I also draw maps, lots of maps, sometimes only a year apart from the previous overarching map, at other times I may skip a whole decade. Then have smaller location specific maps for the setting and the scenes end up more in storyboard fashion.

Working in this way makes problematic areas stick out like a sore thumb, before their rear their ugly head in your writing.

It also helps to know where everything is to prevent making directional mistakes in your writing. I can't count the number of times a character went west, then later on in the next scene arrived back at their starting point by continuing west. Or they entered the event with a maroon shirt, and during the event their navy blue shirt was torn. Or since this is about setting sketches. The character is said to have walked uphill from his car to the event. Then later he was still going uphill to get back to his car.
Was editing a chapter for a friend in our critique group last month, where a delivery truck had trouble climbing the steep drive to the customers house. He turned the truck around to unload the heavy equipment into their garage. (This means the front of the truck was facing downhill). Later in the story, while they were in the garage uncrating and assembling the device, the truck jumped out of gear and rolled backwards down the hill, causing a huge street sign to end up inside the back of the truck. (Impossible scenario). It was fixed simply by removing 'backwards' and having the street sign come through the windshield instead. I've also read many Sci-Fi novels where the ship crossed the same range twice without a mention of it returning. In this case, the loop back trip was cut from the story, so it was there originally.

VTY Dutch

  • Maps are amazing. I wish I could show the entire collection of material I've got now from world and character development. Maps aren't critical in the early stages, but they certainly do help when you need to figure out where a certain thing should take place.
    – JMcAfreak
    Jun 12, 2014 at 20:51

I think the answer to the question of honing your synopsis to mesh with characters won't be what you expect. The synopsis is primarily there to briefly lay out the plot. Character sketches and world building are entirely separate from the synopsis, even though they'll contribute to the final outcome.

In a book I'm writing, I have about six main characters, excluding the few main antagonists there are. Each one has his/her own character sketch (some longer than others, one actually nonexistent). This allows me to define how they interact with the world around them and with each other.

World development and character development can be done concurrently, but I don't think there's a good way to mesh them together until both the world and the characters have been defined on a basic level. A basic level for characters would include things such as personality, background, motivations, any relationships/affiliations you may know of at the time. For the world, a basic level would include geography (to an extent), general culture (which can be refined later), environments, threats, and politics to some extent. From there, you're able to fine tune the two of them so that they fit together in order to create a full sketch that fills in the blanks that inevitably arise.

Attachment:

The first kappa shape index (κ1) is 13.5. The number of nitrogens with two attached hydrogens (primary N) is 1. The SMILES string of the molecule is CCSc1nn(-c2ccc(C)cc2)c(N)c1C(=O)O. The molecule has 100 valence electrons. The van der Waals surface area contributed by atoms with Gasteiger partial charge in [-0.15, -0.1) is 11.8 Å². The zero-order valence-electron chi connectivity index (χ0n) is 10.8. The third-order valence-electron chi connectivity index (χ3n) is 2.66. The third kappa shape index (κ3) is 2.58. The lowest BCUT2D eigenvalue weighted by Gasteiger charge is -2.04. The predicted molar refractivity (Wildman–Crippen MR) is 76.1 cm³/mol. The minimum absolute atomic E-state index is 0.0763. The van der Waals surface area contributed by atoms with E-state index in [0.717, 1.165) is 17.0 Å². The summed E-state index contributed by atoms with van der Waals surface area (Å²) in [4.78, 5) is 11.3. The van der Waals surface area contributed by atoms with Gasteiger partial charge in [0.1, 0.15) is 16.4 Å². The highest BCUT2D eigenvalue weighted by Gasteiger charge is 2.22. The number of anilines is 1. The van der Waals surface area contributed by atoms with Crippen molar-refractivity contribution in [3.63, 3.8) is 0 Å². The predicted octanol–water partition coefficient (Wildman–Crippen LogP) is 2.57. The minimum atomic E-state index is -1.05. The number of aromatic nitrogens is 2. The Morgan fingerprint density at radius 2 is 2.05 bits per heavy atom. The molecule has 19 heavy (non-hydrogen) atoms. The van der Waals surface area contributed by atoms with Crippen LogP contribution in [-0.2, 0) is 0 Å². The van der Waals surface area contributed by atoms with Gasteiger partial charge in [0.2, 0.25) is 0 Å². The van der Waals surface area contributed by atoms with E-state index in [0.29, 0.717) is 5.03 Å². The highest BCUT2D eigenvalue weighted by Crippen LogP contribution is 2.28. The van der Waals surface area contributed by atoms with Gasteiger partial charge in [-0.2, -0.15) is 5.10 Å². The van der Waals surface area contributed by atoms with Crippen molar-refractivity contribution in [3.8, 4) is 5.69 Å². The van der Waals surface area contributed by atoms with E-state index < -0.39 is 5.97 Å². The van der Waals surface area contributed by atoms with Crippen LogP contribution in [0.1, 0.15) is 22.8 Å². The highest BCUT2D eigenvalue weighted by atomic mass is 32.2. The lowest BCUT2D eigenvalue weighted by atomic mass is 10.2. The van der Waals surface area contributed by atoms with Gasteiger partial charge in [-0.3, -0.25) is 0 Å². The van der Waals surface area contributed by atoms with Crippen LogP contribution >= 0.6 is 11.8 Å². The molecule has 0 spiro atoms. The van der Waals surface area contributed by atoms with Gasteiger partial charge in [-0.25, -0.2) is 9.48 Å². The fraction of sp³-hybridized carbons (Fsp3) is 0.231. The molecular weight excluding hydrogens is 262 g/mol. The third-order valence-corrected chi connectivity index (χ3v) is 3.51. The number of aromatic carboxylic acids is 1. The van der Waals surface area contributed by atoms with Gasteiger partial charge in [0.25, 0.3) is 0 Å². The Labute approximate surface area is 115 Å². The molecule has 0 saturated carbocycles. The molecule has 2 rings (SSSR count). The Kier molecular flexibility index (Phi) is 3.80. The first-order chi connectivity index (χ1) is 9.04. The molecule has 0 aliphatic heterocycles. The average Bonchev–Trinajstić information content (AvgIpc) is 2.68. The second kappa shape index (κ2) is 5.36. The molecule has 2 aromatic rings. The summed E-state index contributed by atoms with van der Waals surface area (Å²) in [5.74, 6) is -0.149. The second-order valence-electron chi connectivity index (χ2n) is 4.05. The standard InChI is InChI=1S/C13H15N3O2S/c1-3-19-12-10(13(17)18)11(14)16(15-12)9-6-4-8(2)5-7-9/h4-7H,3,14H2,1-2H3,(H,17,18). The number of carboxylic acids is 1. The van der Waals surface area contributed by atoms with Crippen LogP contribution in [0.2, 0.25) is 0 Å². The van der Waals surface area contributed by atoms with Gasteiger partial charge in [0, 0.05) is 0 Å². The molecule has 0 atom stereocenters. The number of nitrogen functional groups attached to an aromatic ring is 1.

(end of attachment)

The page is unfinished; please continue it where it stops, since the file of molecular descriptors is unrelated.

There will actually be places where you won't be able to develop a character enough without using the setting.. At the same time, there are parts of the setting that can't be defined or developed without certain characters. This is why it's at least necessary to have the basics so that you can easily fill in holes as you go along.

A decent example of the above (because I feel I wasn't very clear) is from my writing. I have a character for whom I couldn't even come up with a good personality until I had enough of an idea of what roles were still needed in the setting. At the same time, there were major parts of the setting/plot that I couldn't define until I knew what some of my characters were like.

In short, it's possible to make a setting sketch, but doing it from scratch (trying to define the world and characters at the same time in the same sketch) would be highly infeasible. The best route would be to start with the basics of each, then merge them. This is where I would start worrying about character vs. setting. At some point, it becomes necessary to develop both because one will often need the other to be clearly defined.


A short answer: yes. Consider the original Star Wars, but not in edited sequence. Imagine yourself as Luke who looks up with a telescope and sees some of the space battle flashes, but has to go to work before Leia's ship is captured. Interesting, but perhaps space battles occur over that planet quite frequently, who knows? We never know -- and it doesn't matter to the setting, characters, or plot. What matters first is "desert planet".

You've got the setting: Tatooine, for the first maybe third of the movie, above which a space battle took place. Add two Characters... dissatisfied twenty-something and nearby future mentor. Add conflict. Drop droids into dissatisfied twenty-something's problem bucket. Off you go.